contrary to what happens with mobile data, Android cannot sleep while a wifi link is active, even idle

Well. At least that statement was true until fairly recently.

Wifi powersaving mode

Since recent versions of Android, a power saving mode (PS-Poll) was implemented and many phones use it. It works in the following way and is only active when the screen of the mobile device is off:

  • the AP will keep packets for the phone buffered
  • the phone will periodically (typically every few seconds) poll the AP and asking if there are new packets
  • if there are, the AP will send them in a burst

It’s like if the phone was taking a dive, surfacing each few seconds to ask if there are packets. This decreases greatly power usage. The drawback is that it increases latency significantly and some APs don’t handle power save mode properly and simply disconnect the device. This is fine for “background data” usage though (syncing, email checking and so on).

Here’s how to test if your phone supports PS-Poll:

  • connect to your AP
  • on the phone, go to Settings / About phone / Status and look the IP address field
  • on a terminal on your computer, type:
  • ping -t <ip_address> (note: on Linux/Unix, drop the -t)

You should get some output like:

Reply from bytes=32 time=452ms TTL=64
Reply from bytes=32 time=200ms TTL=64
Reply from bytes=32 time=1512ms TTL=64
Reply from bytes=32 time=762ms TTL=64
Reply from bytes=32 time=1768ms TTL=64

Anything bigger than 1000ms indicates that PS-Poll is active. Turn on the screen and notice how the timing become smaller because then PS-Poll is disabled, bringing better latency.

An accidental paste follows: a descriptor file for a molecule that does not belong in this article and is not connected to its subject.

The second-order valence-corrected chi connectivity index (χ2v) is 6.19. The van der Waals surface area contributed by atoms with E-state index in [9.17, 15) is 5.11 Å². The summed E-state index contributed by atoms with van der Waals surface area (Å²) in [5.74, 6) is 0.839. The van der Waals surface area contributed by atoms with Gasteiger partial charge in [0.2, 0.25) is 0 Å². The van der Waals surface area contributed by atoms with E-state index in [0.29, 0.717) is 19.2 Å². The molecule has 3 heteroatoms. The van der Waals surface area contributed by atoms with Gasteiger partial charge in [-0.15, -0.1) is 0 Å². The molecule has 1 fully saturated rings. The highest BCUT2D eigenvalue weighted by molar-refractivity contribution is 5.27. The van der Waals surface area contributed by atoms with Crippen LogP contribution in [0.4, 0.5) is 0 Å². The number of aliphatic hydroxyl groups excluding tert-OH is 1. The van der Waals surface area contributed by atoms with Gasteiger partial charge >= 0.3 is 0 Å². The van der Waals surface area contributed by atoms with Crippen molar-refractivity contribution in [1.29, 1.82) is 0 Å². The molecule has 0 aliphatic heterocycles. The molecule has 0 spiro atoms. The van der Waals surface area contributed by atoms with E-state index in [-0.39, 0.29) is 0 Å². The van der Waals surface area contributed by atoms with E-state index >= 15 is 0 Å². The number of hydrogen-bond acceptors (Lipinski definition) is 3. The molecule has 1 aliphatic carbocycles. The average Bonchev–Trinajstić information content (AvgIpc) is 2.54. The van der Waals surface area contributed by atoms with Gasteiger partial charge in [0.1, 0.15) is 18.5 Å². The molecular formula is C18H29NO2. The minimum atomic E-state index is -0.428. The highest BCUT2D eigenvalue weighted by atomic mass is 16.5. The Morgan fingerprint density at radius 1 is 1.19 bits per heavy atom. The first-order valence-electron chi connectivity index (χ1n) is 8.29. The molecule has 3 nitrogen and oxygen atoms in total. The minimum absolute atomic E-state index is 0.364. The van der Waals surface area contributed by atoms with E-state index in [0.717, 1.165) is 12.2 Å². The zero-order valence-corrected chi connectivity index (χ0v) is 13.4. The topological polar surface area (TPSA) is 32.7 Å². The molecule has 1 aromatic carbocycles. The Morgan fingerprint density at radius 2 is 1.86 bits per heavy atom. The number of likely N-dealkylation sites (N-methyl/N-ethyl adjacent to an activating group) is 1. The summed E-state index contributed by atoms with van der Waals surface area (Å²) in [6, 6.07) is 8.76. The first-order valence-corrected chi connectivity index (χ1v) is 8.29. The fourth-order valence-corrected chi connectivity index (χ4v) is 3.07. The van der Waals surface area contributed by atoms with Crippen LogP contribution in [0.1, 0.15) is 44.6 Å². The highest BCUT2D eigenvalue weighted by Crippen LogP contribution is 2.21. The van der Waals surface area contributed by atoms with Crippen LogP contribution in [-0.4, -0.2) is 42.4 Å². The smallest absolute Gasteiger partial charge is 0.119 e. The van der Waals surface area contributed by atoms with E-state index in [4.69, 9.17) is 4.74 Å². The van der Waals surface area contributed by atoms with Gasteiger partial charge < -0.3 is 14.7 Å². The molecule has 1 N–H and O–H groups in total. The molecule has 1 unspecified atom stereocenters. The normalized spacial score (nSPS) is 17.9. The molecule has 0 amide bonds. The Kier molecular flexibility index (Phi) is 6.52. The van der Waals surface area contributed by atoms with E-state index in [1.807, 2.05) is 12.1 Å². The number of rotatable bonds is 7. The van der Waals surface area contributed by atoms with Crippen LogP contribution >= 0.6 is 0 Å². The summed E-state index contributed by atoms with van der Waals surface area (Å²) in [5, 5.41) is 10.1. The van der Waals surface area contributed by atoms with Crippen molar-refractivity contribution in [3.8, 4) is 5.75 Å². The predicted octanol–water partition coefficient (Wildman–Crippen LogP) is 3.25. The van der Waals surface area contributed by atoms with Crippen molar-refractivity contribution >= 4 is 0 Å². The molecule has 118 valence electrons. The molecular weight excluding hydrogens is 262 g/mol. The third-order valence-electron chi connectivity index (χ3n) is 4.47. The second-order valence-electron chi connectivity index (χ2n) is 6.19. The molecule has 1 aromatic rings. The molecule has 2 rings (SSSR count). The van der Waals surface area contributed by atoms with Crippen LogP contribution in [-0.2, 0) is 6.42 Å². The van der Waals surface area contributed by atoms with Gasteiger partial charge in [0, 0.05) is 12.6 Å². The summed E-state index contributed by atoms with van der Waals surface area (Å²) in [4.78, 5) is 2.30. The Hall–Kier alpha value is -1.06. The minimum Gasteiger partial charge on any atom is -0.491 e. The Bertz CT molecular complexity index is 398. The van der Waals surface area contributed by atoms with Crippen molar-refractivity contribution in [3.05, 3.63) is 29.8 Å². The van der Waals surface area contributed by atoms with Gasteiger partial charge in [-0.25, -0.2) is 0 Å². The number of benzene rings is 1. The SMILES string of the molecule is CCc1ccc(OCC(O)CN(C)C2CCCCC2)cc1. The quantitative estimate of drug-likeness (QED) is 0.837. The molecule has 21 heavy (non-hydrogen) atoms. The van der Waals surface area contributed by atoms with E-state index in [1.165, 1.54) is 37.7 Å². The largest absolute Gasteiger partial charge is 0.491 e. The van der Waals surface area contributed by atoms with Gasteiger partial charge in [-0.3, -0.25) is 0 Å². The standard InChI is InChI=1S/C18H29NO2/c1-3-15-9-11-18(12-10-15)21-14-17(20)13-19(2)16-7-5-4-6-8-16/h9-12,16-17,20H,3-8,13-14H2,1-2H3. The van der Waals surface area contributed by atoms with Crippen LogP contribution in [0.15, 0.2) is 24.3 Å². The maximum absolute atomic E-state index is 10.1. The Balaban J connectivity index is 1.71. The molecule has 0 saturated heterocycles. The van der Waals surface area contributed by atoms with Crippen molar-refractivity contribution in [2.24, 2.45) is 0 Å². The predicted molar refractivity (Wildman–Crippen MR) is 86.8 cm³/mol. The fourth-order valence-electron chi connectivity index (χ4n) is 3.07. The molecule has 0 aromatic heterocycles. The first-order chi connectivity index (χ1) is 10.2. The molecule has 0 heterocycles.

Sleeping is the key

While PS-Poll helps a lot, it still doesn’t solve the main issue. Phones’ greatest power saving strategy is to put the processor (CPU) to sleep mode, basically the same that happens when you put your laptop to “sleep”. You close the lid, the machine stops but the memory content stays intact so that you can quickly wake up again to resume work.

And this is also what recent phones are able to do. For example the Samsung Galaxy S II and the Galaxy Nexus have a dedicated ARM Cortex-M3 chip (a full blown CPU) and dedicated memory in their wifi subsystem. This allows the phone to be put to sleep while the wifi link stays active.

Android 4.0 and default wifi sleep policy

This is probably why the default sleep policy in Android 4 (ICS) was changed from “sleep when screen turn off” to “never”. I was actually surprised to see the change and had to do some research to find out why this was done.